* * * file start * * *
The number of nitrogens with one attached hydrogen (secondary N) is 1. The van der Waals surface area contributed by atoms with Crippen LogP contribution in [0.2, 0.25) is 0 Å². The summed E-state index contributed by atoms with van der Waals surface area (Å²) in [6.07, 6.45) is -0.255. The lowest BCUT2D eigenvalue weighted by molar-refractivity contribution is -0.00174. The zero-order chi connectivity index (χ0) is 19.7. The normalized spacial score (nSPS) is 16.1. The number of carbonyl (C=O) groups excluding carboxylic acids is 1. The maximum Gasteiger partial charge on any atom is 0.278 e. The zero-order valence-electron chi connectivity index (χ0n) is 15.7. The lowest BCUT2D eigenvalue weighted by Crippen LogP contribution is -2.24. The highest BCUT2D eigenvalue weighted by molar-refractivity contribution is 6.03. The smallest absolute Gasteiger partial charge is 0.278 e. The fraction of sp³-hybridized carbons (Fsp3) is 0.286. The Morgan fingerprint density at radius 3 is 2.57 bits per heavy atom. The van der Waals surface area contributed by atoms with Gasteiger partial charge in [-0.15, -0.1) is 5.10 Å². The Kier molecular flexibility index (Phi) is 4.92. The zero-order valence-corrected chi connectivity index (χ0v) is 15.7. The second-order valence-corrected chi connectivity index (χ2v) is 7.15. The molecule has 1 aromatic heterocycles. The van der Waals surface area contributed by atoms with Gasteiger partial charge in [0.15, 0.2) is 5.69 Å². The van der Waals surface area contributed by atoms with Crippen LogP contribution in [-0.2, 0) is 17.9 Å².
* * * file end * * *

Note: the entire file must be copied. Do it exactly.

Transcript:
The number of nitrogens with one attached hydrogen (secondary N) is 1. The van der Waals surface area contributed by atoms with Crippen LogP contribution in [0.2, 0.25) is 0 Å². The summed E-state index contributed by atoms with van der Waals surface area (Å²) in [6.07, 6.45) is -0.255. The lowest BCUT2D eigenvalue weighted by molar-refractivity contribution is -0.00174. The zero-order chi connectivity index (χ0) is 19.7. The normalized spacial score (nSPS) is 16.1. The number of carbonyl (C=O) groups excluding carboxylic acids is 1. The maximum Gasteiger partial charge on any atom is 0.278 e. The zero-order valence-electron chi connectivity index (χ0n) is 15.7. The lowest BCUT2D eigenvalue weighted by Crippen LogP contribution is -2.24. The highest BCUT2D eigenvalue weighted by molar-refractivity contribution is 6.03. The smallest absolute Gasteiger partial charge is 0.278 e. The fraction of sp³-hybridized carbons (Fsp3) is 0.286. The Morgan fingerprint density at radius 3 is 2.57 bits per heavy atom. The van der Waals surface area contributed by atoms with Gasteiger partial charge in [-0.15, -0.1) is 5.10 Å². The Kier molecular flexibility index (Phi) is 4.92. The zero-order valence-corrected chi connectivity index (χ0v) is 15.7. The second-order valence-corrected chi connectivity index (χ2v) is 7.15. The molecule has 1 aromatic heterocycles. The van der Waals surface area contributed by atoms with Gasteiger partial charge in [0.15, 0.2) is 5.69 Å². The van der Waals surface area contributed by atoms with Crippen LogP contribution in [-0.2, 0) is 17.9 Å².